The incredible story of the biggest and most luxurious hotel in the world, built in France in the 1920s – a place so grand that the apartments in it had their own private swimming pools – it would go down in history long after it had disappeared…
I recently stayed at the lovely art deco style Westminster Hotel in Le Touquet Paris-Plage – a very swish place indeed. It is considered one of the grandest luxury hotels of the north of France, so I was intrigued when someone told me that there used to be a hotel in Le Touquet which in its day was even bigger and better. In fact it was in its day, the most luxurious hotel in the world.
The Royal Picardy Hotel, Le Touquet
The Royal Picardy Hotel was built in 1928-1929 in the little town of Le Touquet Paris-Plage which was THE place to go for the rich, famous, infamous and anyone who wanted to party and could afford to do it in style.
Le Touquet became a magnet for the wealthy of the world, grand villas were built there, fabulous sports facilities, a race course, golf course, beach sports, this chic little resort was cutting edge gorgeous for its day. It was a prototype for resorts of the future – it was there that architects and designers tried out new ideas for hotels and facilities.
Noel Coward and Cecil Beaton loved to have fun in Le Touquet; HG Wells eloped there with his mistress. The then Princess Elizabeth learned how to sand yacht on the beach at Le Touquet in the 1930s, a sport instigated by local resident Louis Bleriot, the first man to fly a plane across the English Channel. The famous Dolly sisters, vaudeville performers who captured the hearts of men around the world strolled along the front with their pet tortoises set with a pair of four-carat blue diamonds by Cartier, given to them by millionaire Harry Selfridge, of London Selfridges fame.
Royal families, Maharajas, politicians, Hollywood stars and millionaires – in those days, if you were famous or rich, then you stayed at Le Touquet which was in its heyday throughout the 1920s and 1930s.
If you were disgustingly rich, you stayed at The Royal Picardy hotel.
It had 500 bedrooms. Every bedroom had a private bathroom, at a time when this was hardly heard of. Every room had a telephone in the rooms, the absolute last word in luxury in those days.
There were 120 lounges for guests.
A heated swimming pool and state of the art gym was available to the those who wanted to take a spot of exercise.
The hotel was 9 floors high, and in additional to the bars, restaurants, 120 lounges and 500 bedrooms it also had had 50 apartments.
Very nice, but not, you might think, that luxurious.
But, what if I told you that those 50 apartments were so large that every one of them had its own swimming pool?! The apartments also had their own kitchen with rooms for the butler which of course one couldn’t live without. In fact the apartments had up to 10 rooms each giving the hotel more than 1000 rooms which for that day and age was was quite unheard of and made it the biggest and most hedonistic and luxurious hotel in the world.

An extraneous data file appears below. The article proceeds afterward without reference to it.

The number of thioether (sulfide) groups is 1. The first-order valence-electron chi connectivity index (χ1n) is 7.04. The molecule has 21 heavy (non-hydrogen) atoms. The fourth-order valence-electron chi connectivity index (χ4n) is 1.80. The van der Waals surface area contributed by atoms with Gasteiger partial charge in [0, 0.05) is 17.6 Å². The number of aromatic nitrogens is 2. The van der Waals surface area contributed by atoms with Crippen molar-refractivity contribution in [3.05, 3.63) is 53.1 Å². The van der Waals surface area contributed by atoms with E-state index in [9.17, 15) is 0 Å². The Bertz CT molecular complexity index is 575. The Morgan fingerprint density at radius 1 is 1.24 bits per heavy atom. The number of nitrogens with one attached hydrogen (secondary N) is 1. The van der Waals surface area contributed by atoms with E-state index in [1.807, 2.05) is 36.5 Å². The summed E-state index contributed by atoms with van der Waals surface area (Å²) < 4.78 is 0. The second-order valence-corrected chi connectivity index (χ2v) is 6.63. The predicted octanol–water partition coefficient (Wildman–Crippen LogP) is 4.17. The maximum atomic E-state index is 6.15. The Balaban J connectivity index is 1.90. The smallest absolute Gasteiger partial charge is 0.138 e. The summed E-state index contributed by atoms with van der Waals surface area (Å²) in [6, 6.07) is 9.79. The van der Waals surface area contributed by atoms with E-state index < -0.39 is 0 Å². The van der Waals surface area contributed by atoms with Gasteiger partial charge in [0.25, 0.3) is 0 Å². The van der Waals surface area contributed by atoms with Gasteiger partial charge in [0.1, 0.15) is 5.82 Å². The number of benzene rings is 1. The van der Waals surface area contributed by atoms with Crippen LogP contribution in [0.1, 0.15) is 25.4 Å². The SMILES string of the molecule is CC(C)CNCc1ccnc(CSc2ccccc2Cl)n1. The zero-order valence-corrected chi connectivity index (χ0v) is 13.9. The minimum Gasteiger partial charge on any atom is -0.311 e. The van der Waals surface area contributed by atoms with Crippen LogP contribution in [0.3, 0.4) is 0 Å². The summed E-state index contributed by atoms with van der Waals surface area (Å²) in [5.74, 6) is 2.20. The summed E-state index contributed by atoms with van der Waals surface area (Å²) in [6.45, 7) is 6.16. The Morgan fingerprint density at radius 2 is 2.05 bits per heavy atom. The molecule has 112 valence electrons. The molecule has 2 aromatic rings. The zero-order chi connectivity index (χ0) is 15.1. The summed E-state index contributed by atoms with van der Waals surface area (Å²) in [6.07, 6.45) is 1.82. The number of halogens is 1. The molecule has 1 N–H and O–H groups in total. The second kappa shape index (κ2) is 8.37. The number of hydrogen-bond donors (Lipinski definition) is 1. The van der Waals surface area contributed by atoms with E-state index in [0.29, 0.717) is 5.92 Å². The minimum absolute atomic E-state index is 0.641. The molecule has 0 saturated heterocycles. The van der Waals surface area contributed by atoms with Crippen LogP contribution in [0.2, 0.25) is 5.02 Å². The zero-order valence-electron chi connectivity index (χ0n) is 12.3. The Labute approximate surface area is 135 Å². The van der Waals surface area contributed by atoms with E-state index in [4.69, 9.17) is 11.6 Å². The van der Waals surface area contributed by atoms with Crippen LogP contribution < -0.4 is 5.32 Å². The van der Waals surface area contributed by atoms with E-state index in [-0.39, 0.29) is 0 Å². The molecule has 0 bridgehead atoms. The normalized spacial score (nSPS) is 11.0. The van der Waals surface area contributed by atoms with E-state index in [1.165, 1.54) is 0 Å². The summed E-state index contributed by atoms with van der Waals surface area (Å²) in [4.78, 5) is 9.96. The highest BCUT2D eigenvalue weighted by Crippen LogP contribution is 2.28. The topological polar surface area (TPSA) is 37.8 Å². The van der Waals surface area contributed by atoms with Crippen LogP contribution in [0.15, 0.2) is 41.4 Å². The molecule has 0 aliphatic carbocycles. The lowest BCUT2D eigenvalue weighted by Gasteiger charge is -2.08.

When The Royal Picardy opened in 1930 to great fanfare, the wealthy flocked to book rooms, this was the absolutely flavour du jour of the privileged classes from all around the world.
PG Wodehouse of Jeeves and Wooster fame rented a room there and wrote a book of short stories with Guy Plum – one of which was the basis for the Hollywood film “Anything Goes”. Cole Porter stayed at Le Royal Picardy and wrote the music for “Anything Goes” – on the piano at the casino across the road. That casino was later to be the inspiration for Ian Fleming’s James Bond thriller Casino Royale.
Le Royal Picardy was a masterpiece of design based on plans by Louis Debrouwer and Pierre Drobrec. A mix of 15th Century French and English Gothic, a bit of Norman and Flemish style thrown in for good measure – it was majestic, splendid and grandiose on a supersize scale. The developers named it Le Royal Picardy after a famous regiment in Louis XIV’s army and wall frescoes depicting their heroic actions were created in the hotel.
1200 workers from 87 trades toiled on the building.
But such an undertaking doesn’t come cheap. The developers overstretched their budget and when the financial crisis of 1929 took hold across the world the worst happened. Just one year after the hotel had opened in 1930 with such promise, the owners filed for bankruptcy and the world’s biggest and most luxurious hotel was closed.
Le Royal Picardy was put up for sale. Six months later there was no interest in taking on a hotel which even full, would struggle to meet its costs. The owners decided the only way to recuperate some of the money was to re-open.
To everyone’s surprise it was a huge success. The rich and famous clamoured to enjoy the excesses of the legendary hotel. The Prince of Wales stayed there, American billionaires loved its excess, royal families of the East and Asia were at home in the opulent surroundings. It seemed as if The Royal Picardy would at last be able to achieve the heights of success it deserved. And for a few years this incredible hotel was the height of luxury and fame.
Alas, more bad news was to come. When war broke out, the hotel was commandeered by the German army. It was rumoured that Hitler held a conference there, and the hotel was bombed several times. After the war ended it was discovered that bunkers had been built in the 6 hectare private park and the beautiful state of the art heated swimming pool had mines floating in it.
Only 86 rooms remained of the original more than 1000 rooms. The days of grandeur were lost forever and in 1951 the hotel closed. The town of Le Touquet purchased the ruins which were finally demolished in 1968 and in its place a hotel school was built, perhaps a fitting end to the hotel that set the bar for all others to follow…